2. Do you find publicizing your short story collections is more challenging that it would be to market a novel? Why?

Yes. It’s more difficult to promote stories. People assume they’re going to be literary and obscure and more difficult than a novel, and nobody really expects you to sell very many copies. It’s much easier to label a novel as being about a specific subject, and what people most enjoy about novels is the chance to get really intimate with a character. A book of stories keeps moving you on to a new set of characters and then another new set. BUT . . . each story should offer you the sudden, deep knowledge of another person that you experience in life when you’re thrown together with someone in a crisis. Which is a different kind of satisfaction.

3. Would you like to share some of your obsessions and how they keep you motivated or inspired?

In a story collection, you’re often writing about people whose lives have unexpected things in common. You get to explore how different people might be dealing with similar or related predicaments, and for me, the best thing about this is that each story poses its own truth, and each truth is partial. I’m obsessed with “yes, but” kinds of questions.

I’m also really motivated to write because you don’t know what will happen once you really get to work. You might think the story is headed in a particular direction, but nine times out of ten, surprises crop up. I often anticipate a story is going to end at a certain point, and I’ll be writing away when all of a sudden, much sooner than I’d expected, the ending just leaps up and declares itself. I’m also obsessed with grammar—prim pince-nez correctness but also the way that you can use sentence structure to build out a story, to make it more three-dimensional. I have strong personal feelings about punctuation, I like to pile up things in a long list, I hate semi-colons—you get the idea. Writing is something of a fetish. But it’s also a craft, and I want to get better at making a beautiful object. Musical sentences. Surprising images. Intricate little tricks that a reader might never notice, but I’ll know that they are there. So, for example, in The Mechanics of Falling and Other Stories, there are images of boxes and containers in nearly all the stories, which makes sense for a collection that’s concerned with how people are held in place in their lives, when that feels like safety and when it feels like a trap. I like knowing that there is this “below the radar” connection among the different stories.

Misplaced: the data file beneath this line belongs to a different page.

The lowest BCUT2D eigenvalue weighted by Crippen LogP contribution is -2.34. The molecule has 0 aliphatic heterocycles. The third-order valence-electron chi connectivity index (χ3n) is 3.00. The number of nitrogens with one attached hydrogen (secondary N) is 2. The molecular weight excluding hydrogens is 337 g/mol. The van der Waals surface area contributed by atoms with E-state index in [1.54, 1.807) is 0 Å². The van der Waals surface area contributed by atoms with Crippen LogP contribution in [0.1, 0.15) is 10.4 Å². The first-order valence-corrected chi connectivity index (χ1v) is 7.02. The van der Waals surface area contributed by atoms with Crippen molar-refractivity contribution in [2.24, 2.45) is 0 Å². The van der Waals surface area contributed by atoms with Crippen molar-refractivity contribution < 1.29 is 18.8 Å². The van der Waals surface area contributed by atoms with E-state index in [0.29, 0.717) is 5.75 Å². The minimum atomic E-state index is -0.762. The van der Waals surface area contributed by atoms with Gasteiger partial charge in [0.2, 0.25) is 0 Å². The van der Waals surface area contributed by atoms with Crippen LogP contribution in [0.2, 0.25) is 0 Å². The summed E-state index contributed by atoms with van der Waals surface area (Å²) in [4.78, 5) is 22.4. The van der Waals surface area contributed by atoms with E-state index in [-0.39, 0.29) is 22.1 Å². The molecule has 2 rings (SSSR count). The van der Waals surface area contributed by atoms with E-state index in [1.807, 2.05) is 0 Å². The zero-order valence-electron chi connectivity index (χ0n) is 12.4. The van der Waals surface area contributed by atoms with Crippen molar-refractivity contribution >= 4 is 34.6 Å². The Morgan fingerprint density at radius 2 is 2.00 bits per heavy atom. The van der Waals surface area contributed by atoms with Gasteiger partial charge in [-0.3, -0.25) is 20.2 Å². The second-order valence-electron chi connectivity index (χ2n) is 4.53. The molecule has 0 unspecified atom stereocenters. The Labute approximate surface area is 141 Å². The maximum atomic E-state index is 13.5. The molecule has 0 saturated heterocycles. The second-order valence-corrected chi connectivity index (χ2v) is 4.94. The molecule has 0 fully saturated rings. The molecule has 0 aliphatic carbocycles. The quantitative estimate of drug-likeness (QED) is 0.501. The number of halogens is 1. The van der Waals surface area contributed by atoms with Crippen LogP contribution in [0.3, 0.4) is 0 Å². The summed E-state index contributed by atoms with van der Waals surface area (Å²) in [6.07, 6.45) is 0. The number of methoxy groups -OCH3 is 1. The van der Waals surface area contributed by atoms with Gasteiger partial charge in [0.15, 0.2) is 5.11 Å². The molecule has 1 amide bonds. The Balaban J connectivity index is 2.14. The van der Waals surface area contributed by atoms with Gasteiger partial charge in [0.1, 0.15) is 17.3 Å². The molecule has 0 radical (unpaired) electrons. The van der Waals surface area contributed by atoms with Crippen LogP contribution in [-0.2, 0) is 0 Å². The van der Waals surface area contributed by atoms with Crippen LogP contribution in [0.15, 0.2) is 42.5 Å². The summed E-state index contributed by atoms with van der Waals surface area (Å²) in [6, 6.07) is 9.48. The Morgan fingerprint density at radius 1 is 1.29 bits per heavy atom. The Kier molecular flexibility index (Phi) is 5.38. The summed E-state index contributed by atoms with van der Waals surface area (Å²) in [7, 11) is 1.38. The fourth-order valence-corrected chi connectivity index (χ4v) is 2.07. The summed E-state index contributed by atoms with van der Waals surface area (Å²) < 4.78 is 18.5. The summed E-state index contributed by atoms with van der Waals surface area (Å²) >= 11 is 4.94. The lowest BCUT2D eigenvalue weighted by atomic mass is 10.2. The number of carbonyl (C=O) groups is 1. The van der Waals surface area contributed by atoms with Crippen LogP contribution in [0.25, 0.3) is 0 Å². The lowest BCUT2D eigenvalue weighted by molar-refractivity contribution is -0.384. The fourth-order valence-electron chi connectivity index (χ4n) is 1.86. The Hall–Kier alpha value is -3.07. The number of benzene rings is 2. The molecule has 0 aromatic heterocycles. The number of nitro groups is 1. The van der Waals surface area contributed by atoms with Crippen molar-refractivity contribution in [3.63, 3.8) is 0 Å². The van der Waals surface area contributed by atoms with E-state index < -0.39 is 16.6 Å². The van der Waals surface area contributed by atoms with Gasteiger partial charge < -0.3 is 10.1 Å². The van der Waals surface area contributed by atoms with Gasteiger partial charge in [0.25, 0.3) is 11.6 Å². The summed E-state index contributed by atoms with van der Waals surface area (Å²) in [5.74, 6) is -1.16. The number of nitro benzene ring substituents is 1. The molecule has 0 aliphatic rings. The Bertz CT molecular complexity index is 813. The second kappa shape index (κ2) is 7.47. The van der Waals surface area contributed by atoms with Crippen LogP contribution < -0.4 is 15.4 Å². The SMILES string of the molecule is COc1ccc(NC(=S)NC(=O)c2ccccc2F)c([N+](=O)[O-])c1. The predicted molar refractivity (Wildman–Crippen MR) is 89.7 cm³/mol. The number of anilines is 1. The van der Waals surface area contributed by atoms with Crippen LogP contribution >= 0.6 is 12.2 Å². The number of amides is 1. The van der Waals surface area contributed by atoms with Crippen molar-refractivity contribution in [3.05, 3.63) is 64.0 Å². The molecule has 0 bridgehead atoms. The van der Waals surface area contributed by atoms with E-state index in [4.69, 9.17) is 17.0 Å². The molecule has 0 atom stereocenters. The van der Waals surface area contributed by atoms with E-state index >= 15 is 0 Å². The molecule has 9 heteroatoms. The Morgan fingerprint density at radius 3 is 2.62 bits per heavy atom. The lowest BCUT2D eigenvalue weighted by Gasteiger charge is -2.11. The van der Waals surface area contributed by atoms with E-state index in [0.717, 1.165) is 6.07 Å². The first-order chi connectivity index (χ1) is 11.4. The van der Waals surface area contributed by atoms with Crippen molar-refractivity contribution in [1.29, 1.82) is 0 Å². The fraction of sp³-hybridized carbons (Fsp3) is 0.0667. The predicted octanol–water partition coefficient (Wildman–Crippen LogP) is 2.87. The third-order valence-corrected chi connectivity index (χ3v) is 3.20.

4. If you could choose your favorite story from The Mechanics of Falling and Other Stories, what would it be and why?

I probably have a few favorites. I’m partial to “Slender Little Thing,” because it has a form that uses repetition in ways that aren’t supposed to be used in stories. I like to break rules once in a while, and this is also a story that means a lot to me personally. The main character is someone whose life can seem really hemmed in if you take a certain view of her, and one of the reasons I wanted to use repetition was to get that perspective on the page, so that I could then try to counter it. Let the reader see what’s wearingly repetitive and also what can’t be accounted for by a simple summing up of her life.

I also like “Dazzling World” and “Looking for Female Tenet.” I like “Wicked Stepmother” at least in part because some people have mentioned they didn’t much like the main character, and you always defend the child who’s being criticized by someone else.

5. Please describe your writing space and how it differs (if at all) from your ideal writing space.

I like the space that I’m working in. My home office opens on to our tiny back yard so I’ve got great light and I can look out at our garden. I’ve crammed in as many books as will fit, and I have a great big desk so that I can make a mess when I’m working and scatter papers all over. I really need to have my favorite books close by—when I get stuck, I just open a book of Pablo Neruda’s poems or Alice Munro’s story so I can remember that anything is possible, that a sentence might lead anywhere. It also helps to bow several times before Chekhov’s collected stories.

About the Author (From Brady’s Website):

Catherine Brady’s most recent collection, The Mechanics of Falling & Other Stories, was published in 2009. Her second short story collection, Curled in the Bed of Love, was the co-winner of the 2002 Flannery O’Connor Award for Short Fiction and a finalist for the 2003 Binghamton John Gardner Fiction Book Award. Brady’s first collection of short stories, The End of the Class War, was a finalist for the 2000 Western States Book Award in Fiction. Her stories have been included in Best American Short Stories 2004 and numerous anthologies and journals. Click Here to Read more about Catherine. Read some excerpts, here. Check out Catherine Brady’s list of appearances and her other tour stops with TLC Book Tours.

***Giveaway Details (Only for U.S. Residents)***

Catherine Brady has offered 1 copy of The Mechanics of Falling and Other Stories to one of my U.S.-based readers.

1. Leave a comment on this post about the review or interview and you receive one entry.

2. Blog or spread the word about this giveaway and leave a comment here with a link.

Deadline is May 1, 2009, 11:59 PM EST.

THIS GIVEAWAY IS NOW CLOSED!

***My Other Giveaways***

Don’t forget to enter the Keeper of Light and Dust giveaway, here and here. Deadline is April 28 at 11:59 PM EST.

There’s a giveaway for 5 copies of Girls in Trucks by Katie Crouch, here; deadline is April 29, 2009, 11:59 PM EST.